A.G. Kicks Abercrombie While It’s Down

Despite today’s downgrade from “buy” to “hold” by A.G. Edwards (point “B”), I still view the recent weakness in shares of Abercrombie and Fitch (ANF) as an excellent entry point for investors. As you can see from the chart below, A.G. has hardly been adept at calling the direction of ANF stock. They put the “buy” recommendation on it in June 2005 (point “A”) and within weeks the shares began a freefall from over $70 to under $45 in less than two months. If I’m right that Abercrombie will rebound later this year, this will be just another example of analysts urging clients to buy high and sell low.

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2 Thoughts on “A.G. Kicks Abercrombie While It’s Down

  1. Andy Kern on March 6, 2006 at 1:54 PM said:

    This stock has always seemed underappreciated to me. I mean, it has consistently grown revenues in excess of 20% for the last ten years and has no debt, yet currently trades at only 16X earnings. They also seem to have been repurchasing shares pretty regularly. Your thoughts?

  2. Chad Brand on March 6, 2006 at 2:13 PM said:

    The teen retail segment is always a volatile one. In fact, ANF always used to trade at a discount to the retail sector and the market. It routinely only fetched 10 or 12 times forward earnings.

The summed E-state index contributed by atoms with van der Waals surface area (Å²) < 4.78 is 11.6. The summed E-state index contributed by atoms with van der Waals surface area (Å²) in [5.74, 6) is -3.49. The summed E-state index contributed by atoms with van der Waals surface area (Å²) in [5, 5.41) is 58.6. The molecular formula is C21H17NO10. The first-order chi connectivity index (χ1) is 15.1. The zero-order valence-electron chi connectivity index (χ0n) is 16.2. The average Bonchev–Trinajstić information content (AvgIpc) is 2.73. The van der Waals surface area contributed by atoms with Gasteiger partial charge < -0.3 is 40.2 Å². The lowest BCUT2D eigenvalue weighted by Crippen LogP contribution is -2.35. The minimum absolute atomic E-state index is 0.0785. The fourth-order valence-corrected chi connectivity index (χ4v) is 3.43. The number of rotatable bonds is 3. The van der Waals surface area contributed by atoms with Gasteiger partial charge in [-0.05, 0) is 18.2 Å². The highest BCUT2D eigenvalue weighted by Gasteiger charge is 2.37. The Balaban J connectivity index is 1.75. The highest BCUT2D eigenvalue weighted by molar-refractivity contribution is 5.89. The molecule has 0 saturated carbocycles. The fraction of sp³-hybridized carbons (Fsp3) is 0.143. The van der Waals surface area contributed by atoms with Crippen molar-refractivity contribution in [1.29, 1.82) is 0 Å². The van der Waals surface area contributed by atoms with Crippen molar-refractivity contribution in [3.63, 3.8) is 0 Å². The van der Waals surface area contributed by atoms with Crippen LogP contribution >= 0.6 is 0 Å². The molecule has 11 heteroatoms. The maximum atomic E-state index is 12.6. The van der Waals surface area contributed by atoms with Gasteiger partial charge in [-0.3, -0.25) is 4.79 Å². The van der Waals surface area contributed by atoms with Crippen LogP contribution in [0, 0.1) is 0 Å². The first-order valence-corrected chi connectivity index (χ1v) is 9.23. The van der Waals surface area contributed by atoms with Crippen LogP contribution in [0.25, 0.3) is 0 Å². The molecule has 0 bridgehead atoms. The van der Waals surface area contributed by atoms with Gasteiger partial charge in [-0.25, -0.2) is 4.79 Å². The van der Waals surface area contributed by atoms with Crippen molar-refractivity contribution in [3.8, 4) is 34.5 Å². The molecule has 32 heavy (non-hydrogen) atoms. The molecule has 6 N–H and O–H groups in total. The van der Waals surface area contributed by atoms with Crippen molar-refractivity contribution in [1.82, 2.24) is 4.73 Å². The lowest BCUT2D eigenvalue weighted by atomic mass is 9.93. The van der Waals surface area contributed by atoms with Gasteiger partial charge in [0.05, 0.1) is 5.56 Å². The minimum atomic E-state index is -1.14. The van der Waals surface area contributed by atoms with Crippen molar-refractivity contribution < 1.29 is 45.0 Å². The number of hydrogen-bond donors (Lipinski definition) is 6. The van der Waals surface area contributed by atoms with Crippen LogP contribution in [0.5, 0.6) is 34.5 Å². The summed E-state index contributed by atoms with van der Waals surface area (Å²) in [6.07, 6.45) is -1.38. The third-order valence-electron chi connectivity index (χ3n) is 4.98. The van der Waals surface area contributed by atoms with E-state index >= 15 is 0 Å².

However, as the company continued to expand its store offerings (Hollister, etc) it became apparent that they could grow double digits for years to come. The market reacted, and the stock fetched a higher multiple (16x-18x) in recent memory.

    Now we have a soft month for same-store sales and the thing gets crushed again. There were a lot of momentum players in it and they have bailed.

    Despite the worries in recent days, ANF can still grow 10 to 15 percent per year for many years to come. Their lack of debt and $5 in cash will allow for stock buybacks, which will help them rebound from a lackluster month here and there.

    I don’t think the current EPS estimates (before the February numbers came out) of $4.30 for 2006 and $5 for 2007 are unattainable due to a disappointing February.

    At $56 per share, ANF is trading at an enterprise value to forward earnings ratio of only 12x. We’ve seen think happen before, and I think it is yet another gift for patient investors who aren’t focused on last month’s sales numbers (which, by the way, were UP more than 5 percent).

    A share price of $70 by year-end is reasonable, in my view.

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